On Nine Years Without Her

I am starting to forget the sound of your voice, Mary, although I can still hear your laughter.

I am starting to forget how it felt to come visit you, Mary, although I will never forget how it felt to be with you.

I am starting to forget the exact words you spoke on our last call, Mary, although I will never forget the moment I heard them.

I am starting to use up the last of the stationary you bought me, Mary, although I will never forget its beauty.

I am starting to forget the last time I visited you at your house, Mary, although I will never forget the sunlight in your room that day.

I am starting to forget the sadness, Mary, although I will never forget the vast loss of you.

I have begun teaching my boys about you, Mary. We wished you a happy 84th birthday last week. They started asking about where you were, and who you were, and where you lived. I told them you were their great grandmother, and that you were my best friend. I told them that you were a teacher, and that you lived in Columbus before you went to heaven. We saw your picture, and they called you, "Mary."

I will teach them that the words that adorn their bedroom wall were written by you, Mary. I will teach them that they are part of a wonderful family, but they already know. They love your children as I do, they love your grandchildren - and their children - and already have a special bond. They run towards our family, Mary. They run towards because that is what you taught me to do. They already know that their best friends will always be with them.

I was making them dinner the other day, Mary, and I heard the familiar melody of Carmen Ohio begin to play. It was coming from the Columbus snow globe you gave me for Christmas, I think it was shortly after I graduated college. For a moment, I wondered if it was you telling me you were near. It played and I listened. No other sounds were coming from the office where it sits high upon a shelf, too precious to be any lower. I listened. I walked to the room and there was my husband, holding that little globe--and there were your great grandchildren staring up at it in amazement. I told them that you bought me that, Mary. Then they showed their dad your picture.

You have been gone far longer than seems possible. Nine years since I held your hand for the last time. Nine years since I wiped that last, solitary tear from your eye. You are with me every day and I with you.

I love you, Mary. 


Long May You Run

There are very few things from the past 13 years that are the same as they were in 2000. But there was always one constant that never changed, my sweet Abby girl. She stood side by side with me as I lived with my best friends after college, survived our shenanigans as we survived puppy hood. She was there through a marriage and its eventual end, and she was always with me as I picked up the pieces and learned how to stand on my own two feet. She was there for the heartaches that followed, she was there when my heart learned that it was capable of love again, she was there when I regained hope. It was Abby that was there in the passenger seat as I said goodbye to Lexington, our Hobbit House, and who was with me when we moved to a deluxe apartment in the sky. My Abby was there when I fell in love for the last time, when we built our house, when Piper, then Cat came to be ours. This time, it was her that I chose to be my maid of honor as I said "I do,” and the one I clung to in the days before I knew I was pregnant. It was my girl who was here to welcome home my sons, to sit with me in the wee hours of the night, and the one who would let them pull her tail in curiosity and glee. Through all the ups and downs, through a million laughs and a million tears, she was as loyal as the first day she became mine. But today, she left me for the first and only time. Today, she drifted out of this world just as she lay in my arms. The most difficult choice I’ve ever made, a bittersweet moment of compassion over pain, for the most wonderful friend and companion I've ever had.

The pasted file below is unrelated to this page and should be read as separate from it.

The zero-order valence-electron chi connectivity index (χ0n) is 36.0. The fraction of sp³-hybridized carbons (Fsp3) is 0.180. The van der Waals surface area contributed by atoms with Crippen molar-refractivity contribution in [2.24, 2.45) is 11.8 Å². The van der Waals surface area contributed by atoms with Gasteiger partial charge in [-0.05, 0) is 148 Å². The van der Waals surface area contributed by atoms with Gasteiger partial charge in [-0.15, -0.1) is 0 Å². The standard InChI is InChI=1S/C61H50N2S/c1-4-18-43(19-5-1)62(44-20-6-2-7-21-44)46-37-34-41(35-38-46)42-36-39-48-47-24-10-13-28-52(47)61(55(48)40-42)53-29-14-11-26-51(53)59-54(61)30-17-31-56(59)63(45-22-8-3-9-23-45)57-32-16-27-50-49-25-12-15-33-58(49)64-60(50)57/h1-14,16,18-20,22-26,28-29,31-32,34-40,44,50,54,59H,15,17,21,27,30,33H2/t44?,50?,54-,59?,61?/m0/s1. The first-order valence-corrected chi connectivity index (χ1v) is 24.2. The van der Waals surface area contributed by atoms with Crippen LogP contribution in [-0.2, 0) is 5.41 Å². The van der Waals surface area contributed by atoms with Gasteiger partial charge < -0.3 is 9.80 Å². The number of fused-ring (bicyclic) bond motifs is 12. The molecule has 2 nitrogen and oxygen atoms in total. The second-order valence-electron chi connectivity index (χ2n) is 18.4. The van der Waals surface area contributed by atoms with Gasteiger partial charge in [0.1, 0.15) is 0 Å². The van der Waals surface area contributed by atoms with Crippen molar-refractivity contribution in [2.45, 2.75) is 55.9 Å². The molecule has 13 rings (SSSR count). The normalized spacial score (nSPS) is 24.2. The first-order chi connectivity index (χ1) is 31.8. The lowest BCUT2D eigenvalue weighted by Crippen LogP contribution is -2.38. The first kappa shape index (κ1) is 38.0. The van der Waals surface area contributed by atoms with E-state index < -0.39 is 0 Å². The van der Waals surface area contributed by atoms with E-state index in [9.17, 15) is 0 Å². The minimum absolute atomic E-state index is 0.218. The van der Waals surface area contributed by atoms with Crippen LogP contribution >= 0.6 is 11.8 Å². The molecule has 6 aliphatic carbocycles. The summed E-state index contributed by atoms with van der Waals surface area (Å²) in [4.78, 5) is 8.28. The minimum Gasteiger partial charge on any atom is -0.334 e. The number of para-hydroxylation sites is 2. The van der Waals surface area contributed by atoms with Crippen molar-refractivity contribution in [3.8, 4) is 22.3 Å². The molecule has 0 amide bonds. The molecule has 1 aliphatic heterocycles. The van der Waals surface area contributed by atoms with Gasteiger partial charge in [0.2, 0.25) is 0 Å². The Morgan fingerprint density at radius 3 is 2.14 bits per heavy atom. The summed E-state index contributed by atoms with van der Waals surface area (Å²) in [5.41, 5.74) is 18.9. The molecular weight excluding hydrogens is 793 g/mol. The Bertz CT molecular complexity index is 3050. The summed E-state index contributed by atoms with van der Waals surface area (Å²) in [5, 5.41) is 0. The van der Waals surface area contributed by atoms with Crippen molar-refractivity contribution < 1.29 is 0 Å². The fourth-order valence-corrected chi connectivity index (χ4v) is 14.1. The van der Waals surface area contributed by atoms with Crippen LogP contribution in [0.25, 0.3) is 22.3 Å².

Long may you run, my sweet Abby girl. 


What Happens Next?

It seems as though the times when I have sat down to write on this blog, for the most part, were when I needed an outlet, and the internets the only way to project my voice. Such is true again today, when the latest chapter of this long lost story begins. I wonder if it will allow me to come back here, my first blogging home, where my sad tales, romantic interludes, and mixed adventures were the mainstain for a good number of years, a good number of years ago.

I wonder what this new path will allow me to discover, what it might also heal, and whether these two volumes of words can come together in sweet precision, or if they go very far away in the opposite direction. So much has been left unsaid here, that without telling the middle part of the story, the new wouldn't necessarily make sense. I think that might also be the best part about it - that I can come back to you when I want, how I want, and all our history is still here. Collision of who I am, and always have been -- smack into the person I am trying to become. Should be an interesting ride...